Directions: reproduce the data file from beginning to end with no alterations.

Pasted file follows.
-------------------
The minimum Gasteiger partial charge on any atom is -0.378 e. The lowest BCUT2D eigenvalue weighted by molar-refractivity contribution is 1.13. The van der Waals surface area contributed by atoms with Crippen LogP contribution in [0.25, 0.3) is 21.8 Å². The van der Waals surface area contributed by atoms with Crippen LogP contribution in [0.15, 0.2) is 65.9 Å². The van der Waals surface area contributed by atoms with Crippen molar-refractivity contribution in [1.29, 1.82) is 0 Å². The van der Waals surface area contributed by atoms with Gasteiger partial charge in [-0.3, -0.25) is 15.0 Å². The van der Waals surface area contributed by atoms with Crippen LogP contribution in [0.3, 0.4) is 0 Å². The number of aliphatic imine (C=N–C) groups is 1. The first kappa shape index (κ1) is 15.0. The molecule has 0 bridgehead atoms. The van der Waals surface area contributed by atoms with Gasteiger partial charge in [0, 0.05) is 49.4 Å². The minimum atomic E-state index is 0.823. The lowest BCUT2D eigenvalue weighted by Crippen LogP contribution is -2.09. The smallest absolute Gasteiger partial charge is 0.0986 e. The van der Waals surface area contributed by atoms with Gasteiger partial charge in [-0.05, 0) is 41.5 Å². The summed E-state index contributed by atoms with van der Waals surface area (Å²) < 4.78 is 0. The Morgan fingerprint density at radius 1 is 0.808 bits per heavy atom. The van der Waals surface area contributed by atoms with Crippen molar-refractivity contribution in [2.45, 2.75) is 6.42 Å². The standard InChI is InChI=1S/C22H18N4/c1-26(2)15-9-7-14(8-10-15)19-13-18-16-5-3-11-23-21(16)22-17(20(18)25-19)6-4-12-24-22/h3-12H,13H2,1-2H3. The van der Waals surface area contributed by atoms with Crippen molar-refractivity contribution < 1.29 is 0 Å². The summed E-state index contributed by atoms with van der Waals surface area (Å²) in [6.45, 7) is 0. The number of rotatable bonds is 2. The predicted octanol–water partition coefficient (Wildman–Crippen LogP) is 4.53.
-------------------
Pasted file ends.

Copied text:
The minimum Gasteiger partial charge on any atom is -0.378 e. The lowest BCUT2D eigenvalue weighted by molar-refractivity contribution is 1.13. The van der Waals surface area contributed by atoms with Crippen LogP contribution in [0.25, 0.3) is 21.8 Å². The van der Waals surface area contributed by atoms with Crippen LogP contribution in [0.15, 0.2) is 65.9 Å². The van der Waals surface area contributed by atoms with Crippen molar-refractivity contribution in [1.29, 1.82) is 0 Å². The van der Waals surface area contributed by atoms with Gasteiger partial charge in [-0.3, -0.25) is 15.0 Å². The van der Waals surface area contributed by atoms with Crippen LogP contribution in [0.3, 0.4) is 0 Å². The number of aliphatic imine (C=N–C) groups is 1. The first kappa shape index (κ1) is 15.0. The molecule has 0 bridgehead atoms. The van der Waals surface area contributed by atoms with Gasteiger partial charge in [0, 0.05) is 49.4 Å². The minimum atomic E-state index is 0.823. The lowest BCUT2D eigenvalue weighted by Crippen LogP contribution is -2.09. The smallest absolute Gasteiger partial charge is 0.0986 e. The van der Waals surface area contributed by atoms with Gasteiger partial charge in [-0.05, 0) is 41.5 Å². The summed E-state index contributed by atoms with van der Waals surface area (Å²) < 4.78 is 0. The Morgan fingerprint density at radius 1 is 0.808 bits per heavy atom. The van der Waals surface area contributed by atoms with Crippen molar-refractivity contribution in [2.45, 2.75) is 6.42 Å². The standard InChI is InChI=1S/C22H18N4/c1-26(2)15-9-7-14(8-10-15)19-13-18-16-5-3-11-23-21(16)22-17(20(18)25-19)6-4-12-24-22/h3-12H,13H2,1-2H3. The van der Waals surface area contributed by atoms with Crippen molar-refractivity contribution < 1.29 is 0 Å². The summed E-state index contributed by atoms with van der Waals surface area (Å²) in [6.45, 7) is 0. The number of rotatable bonds is 2. The predicted octanol–water partition coefficient (Wildman–Crippen LogP) is 4.53.